Kukla's Korner Hockey
via Sportsnet's YouTube page,
Take a listen to some raw sounds of hockey straight from the mouths of players, refs and coaches...
SNEAK PEEK AT WEDNESDAY’S ACTION
All Times Eastern
Nashville @ St. Louis, Game 1, 8 p.m., NBCSN, CBC, TVAS
Edmonton @ Anaheim, Game 1, 10:30 p.m., NBCSN, SN, TVAS
WESTERN CONFERENCE HIGHLIGHTS OPENING NIGHT OF SECOND ROUND
The Second Round of the 2017 Stanley Cup Playoffs begins tonight with Game 1 of both Western Conference series: Predators at Blues and Oilers at Ducks. Per Elias, teams that win the first game in a best-of-seven Stanley Cup Playoffs series hold an all-time series record of 453-207 (68.6%).
* The Predators and Blues upset higher seeds to advance to the Second Round, where they will meet in the postseason for the first time. Nashville held a slight edge in the regular-season series, compiling a 3-2-0 record against St. Louis (2-3-0). Both teams were buoyed by strong goaltending performances in the opening round: Nashville’s Pekka Rinne went 4-0 with a 0.70 goals-against average, .976 save percentage and two shutouts vs. CHI, while St. Louis’ Jake Allen went 4-1 with a 1.47 goals-against average and .956 save percentage vs. MIN.
* The Oilers visit the Pacific Division-champion Ducks in the second all-time playoff meeting between these clubs. Edmonton earned a 4-1 series win over Anaheim in the 2006 Conference Finals – the Oilers’ last postseason appearance and series win prior to the 2017 Stanley Cup Playoffs. Edmonton held a slight advantage in the regular-season series, with a 3-2-0 record against Anaheim (2-1-2). Both teams were led offensively in the First Round by their captains: Edmonton’s Connor McDavid (2-2—4 in 6 GP) and Anaheim’s Ryan Getzlaf (3-2—5 in 4 GP).
NEW YORK -- New York Islanders defenseman Travis Hamonic and Philadelphia Flyers right wing Wayne Simmonds are the two finalists for the 2016-17 NHL Foundation Player Award, which is presented to "an NHL player who applies the core values of hockey - commitment, perseverance and teamwork - to enrich the lives of people in his community," the National Hockey League announced today.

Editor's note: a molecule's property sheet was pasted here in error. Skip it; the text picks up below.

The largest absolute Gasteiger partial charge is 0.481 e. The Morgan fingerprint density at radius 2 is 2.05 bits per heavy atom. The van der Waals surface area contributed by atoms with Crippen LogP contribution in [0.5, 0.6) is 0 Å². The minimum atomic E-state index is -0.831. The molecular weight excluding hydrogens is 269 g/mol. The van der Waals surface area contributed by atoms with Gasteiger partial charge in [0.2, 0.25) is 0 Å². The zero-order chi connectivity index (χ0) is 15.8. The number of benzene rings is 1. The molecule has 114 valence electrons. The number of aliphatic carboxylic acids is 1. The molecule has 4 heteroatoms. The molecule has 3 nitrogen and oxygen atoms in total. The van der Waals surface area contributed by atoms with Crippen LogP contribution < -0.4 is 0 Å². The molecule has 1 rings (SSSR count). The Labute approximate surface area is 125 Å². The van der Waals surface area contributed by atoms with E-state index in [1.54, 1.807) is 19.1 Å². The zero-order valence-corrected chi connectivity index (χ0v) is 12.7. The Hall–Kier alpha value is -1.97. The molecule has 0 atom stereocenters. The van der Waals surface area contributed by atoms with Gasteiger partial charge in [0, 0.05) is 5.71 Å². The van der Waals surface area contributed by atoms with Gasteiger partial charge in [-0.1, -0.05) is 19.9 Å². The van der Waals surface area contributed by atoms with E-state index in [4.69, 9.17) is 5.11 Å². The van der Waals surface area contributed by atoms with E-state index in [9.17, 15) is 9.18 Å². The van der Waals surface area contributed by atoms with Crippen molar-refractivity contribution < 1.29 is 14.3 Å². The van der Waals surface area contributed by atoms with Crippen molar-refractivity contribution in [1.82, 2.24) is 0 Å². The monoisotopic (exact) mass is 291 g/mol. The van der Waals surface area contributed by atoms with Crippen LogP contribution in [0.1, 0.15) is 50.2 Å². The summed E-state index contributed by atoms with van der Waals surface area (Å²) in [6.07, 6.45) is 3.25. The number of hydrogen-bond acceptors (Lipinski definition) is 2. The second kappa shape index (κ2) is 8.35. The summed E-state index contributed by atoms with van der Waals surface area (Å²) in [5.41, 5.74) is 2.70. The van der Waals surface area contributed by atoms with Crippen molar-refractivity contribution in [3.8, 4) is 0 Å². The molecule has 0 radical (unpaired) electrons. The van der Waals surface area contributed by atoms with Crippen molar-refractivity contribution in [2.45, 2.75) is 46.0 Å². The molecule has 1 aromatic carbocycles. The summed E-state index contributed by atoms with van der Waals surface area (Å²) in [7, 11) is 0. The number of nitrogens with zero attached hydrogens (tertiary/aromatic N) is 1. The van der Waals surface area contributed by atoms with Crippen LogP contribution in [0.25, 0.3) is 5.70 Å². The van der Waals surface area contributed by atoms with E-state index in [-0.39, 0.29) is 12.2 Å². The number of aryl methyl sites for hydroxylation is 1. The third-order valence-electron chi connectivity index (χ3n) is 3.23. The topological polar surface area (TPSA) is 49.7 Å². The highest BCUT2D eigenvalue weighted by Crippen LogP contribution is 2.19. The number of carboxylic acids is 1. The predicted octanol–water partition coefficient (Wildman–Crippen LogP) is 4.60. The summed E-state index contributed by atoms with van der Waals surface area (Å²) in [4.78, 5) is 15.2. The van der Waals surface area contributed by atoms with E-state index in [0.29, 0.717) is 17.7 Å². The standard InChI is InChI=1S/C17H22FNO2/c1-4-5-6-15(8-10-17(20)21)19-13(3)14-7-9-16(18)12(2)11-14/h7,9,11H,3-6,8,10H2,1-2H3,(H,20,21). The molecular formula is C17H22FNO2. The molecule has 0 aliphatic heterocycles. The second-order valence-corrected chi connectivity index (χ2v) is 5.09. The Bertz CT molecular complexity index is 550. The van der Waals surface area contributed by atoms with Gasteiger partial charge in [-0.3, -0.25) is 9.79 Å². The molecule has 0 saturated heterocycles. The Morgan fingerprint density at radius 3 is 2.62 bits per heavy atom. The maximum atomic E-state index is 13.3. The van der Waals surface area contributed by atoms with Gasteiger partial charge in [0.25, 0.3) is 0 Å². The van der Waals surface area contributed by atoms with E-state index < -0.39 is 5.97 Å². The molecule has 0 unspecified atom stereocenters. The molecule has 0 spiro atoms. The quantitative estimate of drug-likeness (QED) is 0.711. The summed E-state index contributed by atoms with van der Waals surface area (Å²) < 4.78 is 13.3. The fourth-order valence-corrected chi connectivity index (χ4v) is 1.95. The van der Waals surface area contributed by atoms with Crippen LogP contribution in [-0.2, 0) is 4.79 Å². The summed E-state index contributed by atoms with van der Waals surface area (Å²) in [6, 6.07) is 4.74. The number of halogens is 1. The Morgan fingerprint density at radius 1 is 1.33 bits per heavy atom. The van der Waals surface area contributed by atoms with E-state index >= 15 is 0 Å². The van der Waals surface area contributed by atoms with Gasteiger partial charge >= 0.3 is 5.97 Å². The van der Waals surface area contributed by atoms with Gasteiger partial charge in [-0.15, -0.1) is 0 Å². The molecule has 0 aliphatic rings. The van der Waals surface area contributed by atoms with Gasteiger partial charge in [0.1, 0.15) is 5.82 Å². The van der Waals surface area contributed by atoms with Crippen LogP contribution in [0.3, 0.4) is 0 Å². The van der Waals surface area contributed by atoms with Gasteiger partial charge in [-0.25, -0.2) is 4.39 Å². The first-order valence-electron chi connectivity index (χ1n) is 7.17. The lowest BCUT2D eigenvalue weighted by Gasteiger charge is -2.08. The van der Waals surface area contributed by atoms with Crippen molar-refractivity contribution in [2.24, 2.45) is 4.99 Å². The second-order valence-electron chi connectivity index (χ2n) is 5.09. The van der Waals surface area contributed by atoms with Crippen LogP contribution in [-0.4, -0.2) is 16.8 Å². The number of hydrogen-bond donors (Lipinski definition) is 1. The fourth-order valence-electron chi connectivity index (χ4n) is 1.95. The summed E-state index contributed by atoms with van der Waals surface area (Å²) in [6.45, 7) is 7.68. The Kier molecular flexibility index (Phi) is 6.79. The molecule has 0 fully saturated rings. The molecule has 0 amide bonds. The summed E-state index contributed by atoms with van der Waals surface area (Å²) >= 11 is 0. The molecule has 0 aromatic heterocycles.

STAMFORD, Conn. – April 25, 2017 – On the strength of a record 18 overtime games, dazzling performances by young stars like Auston Matthews and Connor McDavid, and side-by-side coverage for the first time in local markets, NBC Sports Group’s Total Audience Delivery (TAD) of the first round of the 2017 NHL Stanley Cup Playoffs averaged 742,000 viewers, up 4% vs 2016 (713,000 viewers).
from Robert Tuchman at Forbes,
The NHL is hoping to use its own talent to promote the sport in China. In 2015, Canadian-based Andong Song was drafted by the New York Islanders and became the first Chinese-born player to be drafted in the NHL.
Commissioner Bettman is hoping that the NHL will see the same boom the NBA experienced after China embraced basketball as a new national pastime. In 2015, the NBA signed a five-year online streaming deal in China worth up to $700 million....
But Gary Bettman is not the only person excited about the prospect of expanding the NHL’s realm into China. Team owners in smaller markets are keen on raising revenue to become the most popular team in China. Many owners are interested in the idea of having Chinese investors claim stakes into teams that are interested in expanding their brand or may be struggling to stay competitive due to a low market value....
The future of hockey in China is looking bright and the NHL is poised to breathe life into a market hungry for new competitive endeavors.
from the CP at Sportsnet,
The Toronto Maple Leafs are trying to keep expectations in check for next season.
The Leafs leaped from last-place in the NHL to an unlikely playoff spot and near upending of the Presidents’ Trophy-winning Washington Capitals in the first round. But the organization appears to be guarding against expectations jumping too high too fast for a young team led by 19-year-old Auston Matthews.